Don't count out legal weed just yet. Although medical marijuana racked up only 58 percent approval at the polls this election year, supporters are already mounting a campaign to get a similar proposal on the 2016 ballot. The thinking is that a general election will draw more Floridians off their asses to vote than a gubernatorial contest. As proponents begin planning for another push, they just added another big name to their ranks: former Lt. Gov. Jeff Kottkamp.
Kottkamp, a Republican who served under then-Gov. Charlie Crist from 2007 to 2011, filed paperwork earlier this month to lobby for Florida for Care, according to a report from Sunshine State News. The pol will be lobbying on behalf of legislation, not the ballot initiative, the report says.
"Like so many other Floridians who back medical marijuana, I have my own story," Kottkamp told Sunshine State News. "I watched my mother suffer with cancer for ten years. I think when we have loved ones and think there is any way to alleviate their suffering, how can we not do whatever it takes?"
While Kottkamp was with the Crist administration, he ran the Governor's Office of Drug Control, experience he'll likely pull on as he tries to nudge legislators toward a bill that would go beyond the milk-toast Charlotte's Web law passed last year. In that capacity, he was responsible for launching the state's effort against pain clinics with the Prescription Drug Monitoring Program.
Kottkamp also ran a losing 2010 campaign for Florida attorney general -- a job he lost to current AG Pam Bondi.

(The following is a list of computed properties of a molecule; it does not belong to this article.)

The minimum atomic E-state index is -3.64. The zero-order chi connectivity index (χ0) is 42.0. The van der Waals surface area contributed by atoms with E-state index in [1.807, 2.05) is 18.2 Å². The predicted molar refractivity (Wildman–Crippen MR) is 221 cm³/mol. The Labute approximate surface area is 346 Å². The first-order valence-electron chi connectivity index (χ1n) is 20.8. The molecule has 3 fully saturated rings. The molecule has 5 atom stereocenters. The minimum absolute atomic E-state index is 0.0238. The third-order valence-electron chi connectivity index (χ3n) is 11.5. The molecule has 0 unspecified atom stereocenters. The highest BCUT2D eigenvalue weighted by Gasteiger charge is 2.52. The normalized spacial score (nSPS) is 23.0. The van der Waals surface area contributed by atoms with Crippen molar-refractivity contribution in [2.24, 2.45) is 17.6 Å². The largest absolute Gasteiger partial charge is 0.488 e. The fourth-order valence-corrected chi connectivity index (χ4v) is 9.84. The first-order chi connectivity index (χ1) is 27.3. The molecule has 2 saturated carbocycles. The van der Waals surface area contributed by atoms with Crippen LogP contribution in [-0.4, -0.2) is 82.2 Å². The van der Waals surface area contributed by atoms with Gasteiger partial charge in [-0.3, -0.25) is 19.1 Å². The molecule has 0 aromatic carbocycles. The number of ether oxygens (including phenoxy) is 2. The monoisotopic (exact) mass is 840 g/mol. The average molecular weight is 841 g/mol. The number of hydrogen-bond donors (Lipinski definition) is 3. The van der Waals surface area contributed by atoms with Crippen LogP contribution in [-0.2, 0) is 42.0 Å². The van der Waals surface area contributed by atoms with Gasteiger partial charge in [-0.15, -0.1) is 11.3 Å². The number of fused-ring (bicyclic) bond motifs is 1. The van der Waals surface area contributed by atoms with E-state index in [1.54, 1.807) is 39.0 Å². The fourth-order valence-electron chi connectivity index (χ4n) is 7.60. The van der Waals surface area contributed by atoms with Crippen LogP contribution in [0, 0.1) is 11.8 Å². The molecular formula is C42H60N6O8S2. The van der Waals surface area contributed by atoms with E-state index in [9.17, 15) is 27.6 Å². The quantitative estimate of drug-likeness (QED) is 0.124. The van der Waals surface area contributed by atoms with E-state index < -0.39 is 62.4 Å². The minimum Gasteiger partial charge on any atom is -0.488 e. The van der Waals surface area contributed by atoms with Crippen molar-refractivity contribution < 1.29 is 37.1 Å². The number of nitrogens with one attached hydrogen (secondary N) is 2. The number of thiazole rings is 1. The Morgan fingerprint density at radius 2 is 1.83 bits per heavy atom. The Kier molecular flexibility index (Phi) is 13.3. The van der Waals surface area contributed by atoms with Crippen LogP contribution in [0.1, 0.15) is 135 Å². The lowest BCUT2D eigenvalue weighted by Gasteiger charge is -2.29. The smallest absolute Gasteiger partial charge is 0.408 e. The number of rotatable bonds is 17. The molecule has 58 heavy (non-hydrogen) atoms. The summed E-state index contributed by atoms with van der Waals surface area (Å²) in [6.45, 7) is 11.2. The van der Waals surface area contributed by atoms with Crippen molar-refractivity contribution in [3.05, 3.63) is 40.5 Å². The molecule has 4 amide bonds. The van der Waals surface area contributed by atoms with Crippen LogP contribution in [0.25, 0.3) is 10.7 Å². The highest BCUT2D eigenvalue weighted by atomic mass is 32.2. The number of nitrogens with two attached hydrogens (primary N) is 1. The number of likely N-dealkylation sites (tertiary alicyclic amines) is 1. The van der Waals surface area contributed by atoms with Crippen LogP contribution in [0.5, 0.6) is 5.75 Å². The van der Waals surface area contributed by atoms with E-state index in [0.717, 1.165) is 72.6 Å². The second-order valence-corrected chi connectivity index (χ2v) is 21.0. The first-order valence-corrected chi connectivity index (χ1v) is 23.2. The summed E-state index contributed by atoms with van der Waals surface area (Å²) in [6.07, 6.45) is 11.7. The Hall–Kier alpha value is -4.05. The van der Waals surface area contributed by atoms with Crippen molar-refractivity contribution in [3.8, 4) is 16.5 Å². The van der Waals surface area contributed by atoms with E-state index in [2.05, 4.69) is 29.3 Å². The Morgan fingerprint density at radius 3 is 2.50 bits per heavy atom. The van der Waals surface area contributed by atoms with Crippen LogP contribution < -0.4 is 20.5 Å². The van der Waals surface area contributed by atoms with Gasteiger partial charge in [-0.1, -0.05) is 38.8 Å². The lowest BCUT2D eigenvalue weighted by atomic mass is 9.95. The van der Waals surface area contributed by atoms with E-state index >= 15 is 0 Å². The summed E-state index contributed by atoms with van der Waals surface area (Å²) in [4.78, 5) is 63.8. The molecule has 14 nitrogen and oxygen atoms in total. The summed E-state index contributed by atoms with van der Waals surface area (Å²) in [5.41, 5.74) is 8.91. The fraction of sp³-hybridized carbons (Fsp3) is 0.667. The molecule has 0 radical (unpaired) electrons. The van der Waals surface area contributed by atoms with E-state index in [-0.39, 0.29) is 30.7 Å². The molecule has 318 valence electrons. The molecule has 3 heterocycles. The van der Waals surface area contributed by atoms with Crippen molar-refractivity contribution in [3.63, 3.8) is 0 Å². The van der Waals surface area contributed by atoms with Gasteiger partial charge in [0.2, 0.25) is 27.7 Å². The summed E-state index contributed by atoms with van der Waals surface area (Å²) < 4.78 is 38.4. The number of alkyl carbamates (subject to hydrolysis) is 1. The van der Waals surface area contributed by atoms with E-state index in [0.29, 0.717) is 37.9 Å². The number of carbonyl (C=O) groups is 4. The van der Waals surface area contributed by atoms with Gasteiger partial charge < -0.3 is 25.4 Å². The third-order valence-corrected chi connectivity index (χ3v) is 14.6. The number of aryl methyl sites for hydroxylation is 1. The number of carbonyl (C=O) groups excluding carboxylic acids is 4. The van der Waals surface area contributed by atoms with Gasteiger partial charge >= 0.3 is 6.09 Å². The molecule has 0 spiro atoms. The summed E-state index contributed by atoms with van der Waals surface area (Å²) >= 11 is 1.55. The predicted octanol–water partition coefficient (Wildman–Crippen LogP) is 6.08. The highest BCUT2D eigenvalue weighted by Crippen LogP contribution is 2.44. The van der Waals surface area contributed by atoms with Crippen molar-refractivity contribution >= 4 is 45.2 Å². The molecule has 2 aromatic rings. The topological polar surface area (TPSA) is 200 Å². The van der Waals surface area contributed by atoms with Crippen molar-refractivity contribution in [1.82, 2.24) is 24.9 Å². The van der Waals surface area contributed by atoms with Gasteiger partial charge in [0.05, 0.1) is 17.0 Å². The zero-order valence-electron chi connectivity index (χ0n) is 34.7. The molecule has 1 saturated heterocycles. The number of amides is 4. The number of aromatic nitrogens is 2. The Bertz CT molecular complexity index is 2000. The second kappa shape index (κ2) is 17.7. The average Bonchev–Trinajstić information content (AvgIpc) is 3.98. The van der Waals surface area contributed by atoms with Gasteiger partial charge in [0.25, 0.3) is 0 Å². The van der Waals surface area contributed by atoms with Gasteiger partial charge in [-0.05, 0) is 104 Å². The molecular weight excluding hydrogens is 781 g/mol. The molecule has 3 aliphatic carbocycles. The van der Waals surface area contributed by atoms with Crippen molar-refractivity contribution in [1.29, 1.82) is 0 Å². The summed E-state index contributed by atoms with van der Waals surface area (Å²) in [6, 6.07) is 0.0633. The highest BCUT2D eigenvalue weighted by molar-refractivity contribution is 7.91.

But like a lot of high-ranking brass on Crist's team, the Fort Myers' Republican's time in the administration wasn't without controversy. In 2010, the Tampa Bay Times ran a detailed investigation on Kottkamp's travel patterns while in office, including use of a state plane.
The story argued that records painted "a picture of a man with little reluctance to use taxpayer and Republican Party resources to make life more comfortable for himself and his family." In at least one instance, Kottkamp had to repay the state $1,700 for an air trip for a personal vacation. The politician also had a state trooper drive him to Atlanta for a Kenny Loggins show.
Interestingly, the piece also notes that Kottkamp and his former running mate had a falling-out after Crist jumped from the Republican Party. At the time of the Times piece, the two hadn't spoken since Crist's defection -- which is interesting, because now they're both big-name politicians on the pro-medical marijuana side. Crist is close with John Morgan, the Orlando attorney who pushed and financed the 2014 ballot initiative.
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